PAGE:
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Cultures of Copyright

Contemporary Intellectual Property

Series:

Edited By Dànielle Nicole DeVoss and Martine Courant Rife

The symbols, signs, and traces of copyright and related intellectual property laws that appear on everyday texts, objects, and artifacts have multiplied exponentially over the past 15 years. Digital spaces have revolutionized access to content and transformed the ways in which content is porous and malleable. In this volume, contributors focus on copyright as it relates to culture. The editors argue that what «counts» as property must be understood as shifting terrain deeply influenced by historical, economic, cultural, religious, and digital perspectives.
Key themes addressed include issues of how:
• Culture is framed, defined, and/or identified in conversations about intellectual property;
• The humanities and other related disciplines are implicated in intellectual property issues;
• The humanities will continue to rub up against copyright (e.g., issues of authorship, authorial agency, ownership of texts);
• Different cultures and bodies of literature approach intellectual property, and how competing dynasties and marginalized voices exist beyond the dominant U.S. copyright paradigm.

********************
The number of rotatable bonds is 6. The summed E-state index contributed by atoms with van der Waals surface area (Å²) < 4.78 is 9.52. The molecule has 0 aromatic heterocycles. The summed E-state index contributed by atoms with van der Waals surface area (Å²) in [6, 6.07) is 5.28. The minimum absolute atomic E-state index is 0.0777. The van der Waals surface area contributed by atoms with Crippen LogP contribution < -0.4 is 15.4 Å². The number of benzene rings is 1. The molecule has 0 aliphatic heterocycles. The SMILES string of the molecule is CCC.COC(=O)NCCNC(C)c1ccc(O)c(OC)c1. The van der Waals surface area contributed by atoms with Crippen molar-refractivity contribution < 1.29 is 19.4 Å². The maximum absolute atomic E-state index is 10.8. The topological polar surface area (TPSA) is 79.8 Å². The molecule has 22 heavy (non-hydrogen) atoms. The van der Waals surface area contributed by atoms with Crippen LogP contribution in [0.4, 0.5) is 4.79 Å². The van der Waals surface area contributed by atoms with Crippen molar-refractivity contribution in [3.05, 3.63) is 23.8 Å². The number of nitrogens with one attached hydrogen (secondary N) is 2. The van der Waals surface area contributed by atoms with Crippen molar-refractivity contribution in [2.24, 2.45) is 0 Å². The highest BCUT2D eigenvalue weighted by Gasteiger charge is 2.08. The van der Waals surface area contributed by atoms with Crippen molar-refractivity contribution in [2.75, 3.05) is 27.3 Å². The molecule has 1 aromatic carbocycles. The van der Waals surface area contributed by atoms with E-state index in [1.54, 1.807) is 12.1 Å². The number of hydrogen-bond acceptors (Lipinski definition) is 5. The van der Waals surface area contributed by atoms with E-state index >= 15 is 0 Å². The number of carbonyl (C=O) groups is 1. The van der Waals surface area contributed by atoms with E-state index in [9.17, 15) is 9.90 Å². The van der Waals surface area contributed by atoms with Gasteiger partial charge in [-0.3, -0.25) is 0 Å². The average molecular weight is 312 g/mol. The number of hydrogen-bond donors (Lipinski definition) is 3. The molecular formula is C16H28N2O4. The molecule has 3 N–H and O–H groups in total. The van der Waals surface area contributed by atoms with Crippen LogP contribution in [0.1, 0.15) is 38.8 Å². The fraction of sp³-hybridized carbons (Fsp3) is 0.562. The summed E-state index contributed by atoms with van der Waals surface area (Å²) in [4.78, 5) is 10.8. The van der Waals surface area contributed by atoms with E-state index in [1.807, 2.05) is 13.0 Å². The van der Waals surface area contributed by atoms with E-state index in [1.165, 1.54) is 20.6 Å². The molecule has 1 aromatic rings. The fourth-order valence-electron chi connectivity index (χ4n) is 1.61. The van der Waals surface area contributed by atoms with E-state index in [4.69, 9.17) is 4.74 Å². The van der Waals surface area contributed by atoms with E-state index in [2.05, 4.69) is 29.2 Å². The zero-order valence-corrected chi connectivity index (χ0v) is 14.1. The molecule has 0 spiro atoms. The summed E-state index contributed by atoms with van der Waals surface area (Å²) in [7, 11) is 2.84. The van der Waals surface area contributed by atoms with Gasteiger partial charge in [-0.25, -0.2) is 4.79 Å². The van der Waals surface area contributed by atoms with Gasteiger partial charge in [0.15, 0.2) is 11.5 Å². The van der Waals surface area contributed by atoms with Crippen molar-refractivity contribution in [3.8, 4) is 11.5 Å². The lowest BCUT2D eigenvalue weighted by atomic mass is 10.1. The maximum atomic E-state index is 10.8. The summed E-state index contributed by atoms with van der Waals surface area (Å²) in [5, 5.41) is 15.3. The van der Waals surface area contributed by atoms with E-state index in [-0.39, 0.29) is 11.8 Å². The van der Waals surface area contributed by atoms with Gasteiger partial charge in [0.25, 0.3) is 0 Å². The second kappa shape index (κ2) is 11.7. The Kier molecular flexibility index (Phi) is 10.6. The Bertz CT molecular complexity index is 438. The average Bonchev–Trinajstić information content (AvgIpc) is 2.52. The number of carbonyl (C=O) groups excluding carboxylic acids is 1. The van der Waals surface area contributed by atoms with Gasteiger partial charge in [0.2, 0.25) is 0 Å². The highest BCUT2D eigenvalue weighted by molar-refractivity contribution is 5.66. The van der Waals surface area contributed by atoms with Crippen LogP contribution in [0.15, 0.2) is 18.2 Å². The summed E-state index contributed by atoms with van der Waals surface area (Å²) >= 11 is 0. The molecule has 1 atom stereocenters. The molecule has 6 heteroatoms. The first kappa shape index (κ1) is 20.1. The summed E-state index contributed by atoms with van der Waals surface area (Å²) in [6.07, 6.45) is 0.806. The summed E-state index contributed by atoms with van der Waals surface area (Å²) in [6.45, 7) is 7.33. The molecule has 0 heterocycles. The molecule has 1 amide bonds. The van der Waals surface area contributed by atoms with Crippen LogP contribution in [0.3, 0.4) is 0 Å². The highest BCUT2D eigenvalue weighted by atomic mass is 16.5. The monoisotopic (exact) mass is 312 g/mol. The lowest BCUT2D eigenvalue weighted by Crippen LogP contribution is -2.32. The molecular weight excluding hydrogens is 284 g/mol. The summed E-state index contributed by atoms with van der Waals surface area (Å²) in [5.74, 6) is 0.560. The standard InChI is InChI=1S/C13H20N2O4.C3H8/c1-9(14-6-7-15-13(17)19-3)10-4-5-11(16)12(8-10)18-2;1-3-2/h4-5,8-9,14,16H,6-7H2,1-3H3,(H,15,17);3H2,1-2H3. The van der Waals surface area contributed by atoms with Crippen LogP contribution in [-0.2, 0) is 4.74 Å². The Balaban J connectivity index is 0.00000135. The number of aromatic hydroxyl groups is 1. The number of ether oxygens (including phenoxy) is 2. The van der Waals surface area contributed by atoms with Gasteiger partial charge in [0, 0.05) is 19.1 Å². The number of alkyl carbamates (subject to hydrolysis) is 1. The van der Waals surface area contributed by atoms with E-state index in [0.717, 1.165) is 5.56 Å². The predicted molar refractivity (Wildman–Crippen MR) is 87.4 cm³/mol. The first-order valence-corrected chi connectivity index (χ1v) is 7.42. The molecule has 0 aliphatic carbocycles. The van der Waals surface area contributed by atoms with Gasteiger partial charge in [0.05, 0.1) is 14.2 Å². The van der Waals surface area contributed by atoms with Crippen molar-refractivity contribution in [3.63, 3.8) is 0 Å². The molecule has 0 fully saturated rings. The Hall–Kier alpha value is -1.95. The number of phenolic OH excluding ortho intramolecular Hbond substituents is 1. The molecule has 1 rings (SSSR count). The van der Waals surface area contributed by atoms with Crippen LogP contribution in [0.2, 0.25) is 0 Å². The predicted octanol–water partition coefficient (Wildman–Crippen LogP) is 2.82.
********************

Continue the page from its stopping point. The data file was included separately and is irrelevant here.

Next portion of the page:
Offering a transnational and interdisciplinary perspective, Cultures of Copyright offers readers – scholars, researchers, practitioners, theorists, and others – key considerations to contemplate in terms of how we understand copyright’s past and how we chart its futures.

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Part Three: Cultures of Copyright

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• P A R T T H R E E • Cultures of Copyright • C H A P T E R T W E L V E • Copyright and Cultural Use: Tracing Tensions between Policy and Practice in Participatory Cultures Dave Jones ithin online communities, people collaborate to find and share in- formation and generate new knowledge (Diehl, Grabill, Hart- Davidson, & Iyer, 2008). In doing so, they become participants who use, share, manipulate, and replicate intellectual property across numer- ous social networking platforms, such as Facebook, Twitter, and many other services. In doing so, participatory cultures emerge wherein participants lever- age their collective skills and abilities to create content, share ideas, and pro- duce knowledge (Jenkins, 2006). As Henry Jenkins (1992, 2004, 2006) pointed out, the social and creative activities of participatory cultures often leverage copyrighted content. Participants extend storylines from television shows and movies in the form of fan-fiction, collaborate through blogs and fo- rums to critically explore and repurpose these stories, and often recreate films, books, and stories in various modes. They distribute their work in the form of videos, written texts, audio recordings, and, sometimes, as fan-created com- puter and video games. These social and creative practices, and their implications for collaborative knowledge work, are the focus of this chapter. Examining the ways that these cultures use IP for the knowledge work that often accompanies participation through social web tools allows us to better understand how and why these cultures appropriate IP as “differently abled, differently resourced, and differ-...

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